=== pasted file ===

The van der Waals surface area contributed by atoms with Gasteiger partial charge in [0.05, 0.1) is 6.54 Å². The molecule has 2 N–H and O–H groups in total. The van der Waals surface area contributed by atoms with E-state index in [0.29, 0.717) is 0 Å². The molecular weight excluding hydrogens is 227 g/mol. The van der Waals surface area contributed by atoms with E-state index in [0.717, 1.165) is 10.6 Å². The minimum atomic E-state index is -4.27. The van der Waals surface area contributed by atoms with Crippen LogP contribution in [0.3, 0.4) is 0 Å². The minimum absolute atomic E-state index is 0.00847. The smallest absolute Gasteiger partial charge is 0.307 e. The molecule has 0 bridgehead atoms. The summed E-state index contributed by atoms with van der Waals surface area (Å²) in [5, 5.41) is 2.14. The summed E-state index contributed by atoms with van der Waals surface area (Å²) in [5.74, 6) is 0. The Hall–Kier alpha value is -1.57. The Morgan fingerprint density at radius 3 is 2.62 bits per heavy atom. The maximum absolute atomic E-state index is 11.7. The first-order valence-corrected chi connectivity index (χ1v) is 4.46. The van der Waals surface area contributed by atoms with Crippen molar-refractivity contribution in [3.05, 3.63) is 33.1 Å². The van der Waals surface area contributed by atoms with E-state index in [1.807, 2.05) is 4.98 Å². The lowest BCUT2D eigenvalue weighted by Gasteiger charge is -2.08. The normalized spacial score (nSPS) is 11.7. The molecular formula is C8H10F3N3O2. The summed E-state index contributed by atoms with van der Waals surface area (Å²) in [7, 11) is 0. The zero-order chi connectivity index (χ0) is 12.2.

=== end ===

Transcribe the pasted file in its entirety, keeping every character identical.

The van der Waals surface area contributed by atoms with Gasteiger partial charge in [0.05, 0.1) is 6.54 Å². The molecule has 2 N–H and O–H groups in total. The van der Waals surface area contributed by atoms with E-state index in [0.29, 0.717) is 0 Å². The molecular weight excluding hydrogens is 227 g/mol. The van der Waals surface area contributed by atoms with E-state index in [0.717, 1.165) is 10.6 Å². The minimum atomic E-state index is -4.27. The van der Waals surface area contributed by atoms with Crippen LogP contribution in [0.3, 0.4) is 0 Å². The minimum absolute atomic E-state index is 0.00847. The smallest absolute Gasteiger partial charge is 0.307 e. The molecule has 0 bridgehead atoms. The summed E-state index contributed by atoms with van der Waals surface area (Å²) in [5, 5.41) is 2.14. The summed E-state index contributed by atoms with van der Waals surface area (Å²) in [5.74, 6) is 0. The Hall–Kier alpha value is -1.57. The Morgan fingerprint density at radius 3 is 2.62 bits per heavy atom. The maximum absolute atomic E-state index is 11.7. The first-order valence-corrected chi connectivity index (χ1v) is 4.46. The van der Waals surface area contributed by atoms with Crippen molar-refractivity contribution in [3.05, 3.63) is 33.1 Å². The van der Waals surface area contributed by atoms with E-state index in [1.807, 2.05) is 4.98 Å². The lowest BCUT2D eigenvalue weighted by Gasteiger charge is -2.08. The normalized spacial score (nSPS) is 11.7. The molecular formula is C8H10F3N3O2. The summed E-state index contributed by atoms with van der Waals surface area (Å²) in [7, 11) is 0. The zero-order chi connectivity index (χ0) is 12.2.